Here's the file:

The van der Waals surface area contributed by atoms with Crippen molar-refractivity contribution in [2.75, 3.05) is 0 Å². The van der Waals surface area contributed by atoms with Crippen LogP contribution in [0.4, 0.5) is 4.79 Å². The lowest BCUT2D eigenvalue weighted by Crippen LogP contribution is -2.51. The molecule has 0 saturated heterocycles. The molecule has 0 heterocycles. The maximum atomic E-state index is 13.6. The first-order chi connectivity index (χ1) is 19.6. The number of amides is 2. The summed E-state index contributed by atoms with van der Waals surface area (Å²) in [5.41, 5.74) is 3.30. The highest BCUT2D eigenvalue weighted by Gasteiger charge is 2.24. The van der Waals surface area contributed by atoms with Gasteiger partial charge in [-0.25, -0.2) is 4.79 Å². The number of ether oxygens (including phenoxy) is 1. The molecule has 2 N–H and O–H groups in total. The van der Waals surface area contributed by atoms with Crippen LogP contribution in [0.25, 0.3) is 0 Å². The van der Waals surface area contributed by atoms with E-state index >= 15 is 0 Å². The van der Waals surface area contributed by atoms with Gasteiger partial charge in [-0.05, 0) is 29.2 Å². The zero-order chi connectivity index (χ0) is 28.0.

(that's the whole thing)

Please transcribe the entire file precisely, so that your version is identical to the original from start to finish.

The van der Waals surface area contributed by atoms with Crippen molar-refractivity contribution in [2.75, 3.05) is 0 Å². The van der Waals surface area contributed by atoms with Crippen LogP contribution in [0.4, 0.5) is 4.79 Å². The lowest BCUT2D eigenvalue weighted by Crippen LogP contribution is -2.51. The molecule has 0 saturated heterocycles. The molecule has 0 heterocycles. The maximum atomic E-state index is 13.6. The first-order chi connectivity index (χ1) is 19.6. The number of amides is 2. The summed E-state index contributed by atoms with van der Waals surface area (Å²) in [5.41, 5.74) is 3.30. The highest BCUT2D eigenvalue weighted by Gasteiger charge is 2.24. The van der Waals surface area contributed by atoms with Gasteiger partial charge in [-0.25, -0.2) is 4.79 Å². The number of ether oxygens (including phenoxy) is 1. The molecule has 2 N–H and O–H groups in total. The van der Waals surface area contributed by atoms with Crippen LogP contribution in [0.25, 0.3) is 0 Å². The van der Waals surface area contributed by atoms with E-state index >= 15 is 0 Å². The van der Waals surface area contributed by atoms with Gasteiger partial charge in [-0.05, 0) is 29.2 Å². The zero-order chi connectivity index (χ0) is 28.0.